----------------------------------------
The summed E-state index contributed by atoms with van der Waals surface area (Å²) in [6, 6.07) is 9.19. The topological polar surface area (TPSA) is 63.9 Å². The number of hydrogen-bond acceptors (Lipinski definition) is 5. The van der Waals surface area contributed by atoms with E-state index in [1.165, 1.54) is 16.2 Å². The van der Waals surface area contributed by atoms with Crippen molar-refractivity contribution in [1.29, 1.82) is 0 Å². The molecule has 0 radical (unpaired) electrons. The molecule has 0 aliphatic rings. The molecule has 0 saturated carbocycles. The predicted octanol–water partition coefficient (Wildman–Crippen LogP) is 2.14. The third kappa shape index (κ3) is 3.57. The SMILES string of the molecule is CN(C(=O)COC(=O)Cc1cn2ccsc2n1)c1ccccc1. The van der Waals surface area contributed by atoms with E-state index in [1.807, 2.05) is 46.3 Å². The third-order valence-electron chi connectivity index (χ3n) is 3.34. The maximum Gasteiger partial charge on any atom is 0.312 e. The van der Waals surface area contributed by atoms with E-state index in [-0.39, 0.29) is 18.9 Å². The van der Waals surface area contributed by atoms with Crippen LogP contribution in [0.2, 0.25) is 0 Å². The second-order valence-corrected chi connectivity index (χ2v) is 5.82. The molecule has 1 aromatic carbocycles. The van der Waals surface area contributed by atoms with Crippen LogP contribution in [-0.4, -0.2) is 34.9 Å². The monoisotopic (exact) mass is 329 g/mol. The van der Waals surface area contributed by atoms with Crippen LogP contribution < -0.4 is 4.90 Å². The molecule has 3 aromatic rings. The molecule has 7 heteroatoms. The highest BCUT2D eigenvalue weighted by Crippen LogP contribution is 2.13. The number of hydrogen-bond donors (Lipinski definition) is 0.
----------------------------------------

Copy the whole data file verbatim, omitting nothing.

The summed E-state index contributed by atoms with van der Waals surface area (Å²) in [6, 6.07) is 9.19. The topological polar surface area (TPSA) is 63.9 Å². The number of hydrogen-bond acceptors (Lipinski definition) is 5. The van der Waals surface area contributed by atoms with E-state index in [1.165, 1.54) is 16.2 Å². The van der Waals surface area contributed by atoms with Crippen molar-refractivity contribution in [1.29, 1.82) is 0 Å². The molecule has 0 radical (unpaired) electrons. The molecule has 0 aliphatic rings. The molecule has 0 saturated carbocycles. The predicted octanol–water partition coefficient (Wildman–Crippen LogP) is 2.14. The third kappa shape index (κ3) is 3.57. The SMILES string of the molecule is CN(C(=O)COC(=O)Cc1cn2ccsc2n1)c1ccccc1. The van der Waals surface area contributed by atoms with E-state index in [1.807, 2.05) is 46.3 Å². The third-order valence-electron chi connectivity index (χ3n) is 3.34. The maximum Gasteiger partial charge on any atom is 0.312 e. The van der Waals surface area contributed by atoms with E-state index in [-0.39, 0.29) is 18.9 Å². The van der Waals surface area contributed by atoms with Crippen LogP contribution in [0.2, 0.25) is 0 Å². The second-order valence-corrected chi connectivity index (χ2v) is 5.82. The molecule has 1 aromatic carbocycles. The van der Waals surface area contributed by atoms with Crippen LogP contribution in [-0.4, -0.2) is 34.9 Å². The monoisotopic (exact) mass is 329 g/mol. The van der Waals surface area contributed by atoms with Crippen LogP contribution < -0.4 is 4.90 Å². The molecule has 3 aromatic rings. The molecule has 7 heteroatoms. The highest BCUT2D eigenvalue weighted by Crippen LogP contribution is 2.13. The number of hydrogen-bond donors (Lipinski definition) is 0.